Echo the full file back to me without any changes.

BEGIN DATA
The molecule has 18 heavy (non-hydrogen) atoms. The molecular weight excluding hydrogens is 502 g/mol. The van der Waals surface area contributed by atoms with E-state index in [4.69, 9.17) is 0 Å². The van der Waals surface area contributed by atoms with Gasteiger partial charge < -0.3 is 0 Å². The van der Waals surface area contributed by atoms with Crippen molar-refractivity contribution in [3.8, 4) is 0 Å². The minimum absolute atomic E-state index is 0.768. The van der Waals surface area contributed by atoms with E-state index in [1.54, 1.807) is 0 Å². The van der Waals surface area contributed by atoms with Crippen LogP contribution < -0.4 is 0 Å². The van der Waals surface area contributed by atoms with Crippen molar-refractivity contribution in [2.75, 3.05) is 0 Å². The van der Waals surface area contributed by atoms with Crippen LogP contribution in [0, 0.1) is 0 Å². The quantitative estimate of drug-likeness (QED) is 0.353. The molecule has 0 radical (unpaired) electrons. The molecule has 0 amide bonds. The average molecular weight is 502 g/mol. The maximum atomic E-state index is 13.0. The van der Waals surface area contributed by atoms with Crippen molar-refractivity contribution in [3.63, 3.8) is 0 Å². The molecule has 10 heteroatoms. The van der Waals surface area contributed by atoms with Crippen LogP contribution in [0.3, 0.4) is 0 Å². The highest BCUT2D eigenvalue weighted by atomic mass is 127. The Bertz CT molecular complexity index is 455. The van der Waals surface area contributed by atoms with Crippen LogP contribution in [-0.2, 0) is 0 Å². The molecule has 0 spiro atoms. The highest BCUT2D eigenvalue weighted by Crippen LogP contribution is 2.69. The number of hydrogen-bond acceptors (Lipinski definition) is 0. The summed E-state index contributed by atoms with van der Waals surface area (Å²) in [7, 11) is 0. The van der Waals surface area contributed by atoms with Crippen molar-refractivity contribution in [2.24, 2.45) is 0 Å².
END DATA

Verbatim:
The molecule has 18 heavy (non-hydrogen) atoms. The molecular weight excluding hydrogens is 502 g/mol. The van der Waals surface area contributed by atoms with E-state index in [4.69, 9.17) is 0 Å². The van der Waals surface area contributed by atoms with Gasteiger partial charge < -0.3 is 0 Å². The van der Waals surface area contributed by atoms with Crippen molar-refractivity contribution in [3.8, 4) is 0 Å². The minimum absolute atomic E-state index is 0.768. The van der Waals surface area contributed by atoms with E-state index in [1.54, 1.807) is 0 Å². The van der Waals surface area contributed by atoms with Crippen LogP contribution < -0.4 is 0 Å². The van der Waals surface area contributed by atoms with Crippen molar-refractivity contribution in [2.75, 3.05) is 0 Å². The van der Waals surface area contributed by atoms with Crippen LogP contribution in [0, 0.1) is 0 Å². The quantitative estimate of drug-likeness (QED) is 0.353. The molecule has 0 radical (unpaired) electrons. The molecule has 0 amide bonds. The average molecular weight is 502 g/mol. The maximum atomic E-state index is 13.0. The van der Waals surface area contributed by atoms with Crippen molar-refractivity contribution in [3.63, 3.8) is 0 Å². The molecule has 10 heteroatoms. The van der Waals surface area contributed by atoms with Crippen LogP contribution in [0.3, 0.4) is 0 Å². The highest BCUT2D eigenvalue weighted by atomic mass is 127. The Bertz CT molecular complexity index is 455. The van der Waals surface area contributed by atoms with Crippen LogP contribution in [-0.2, 0) is 0 Å². The molecule has 0 spiro atoms. The highest BCUT2D eigenvalue weighted by Crippen LogP contribution is 2.69. The number of hydrogen-bond acceptors (Lipinski definition) is 0. The summed E-state index contributed by atoms with van der Waals surface area (Å²) in [7, 11) is 0. The van der Waals surface area contributed by atoms with Crippen molar-refractivity contribution in [2.24, 2.45) is 0 Å².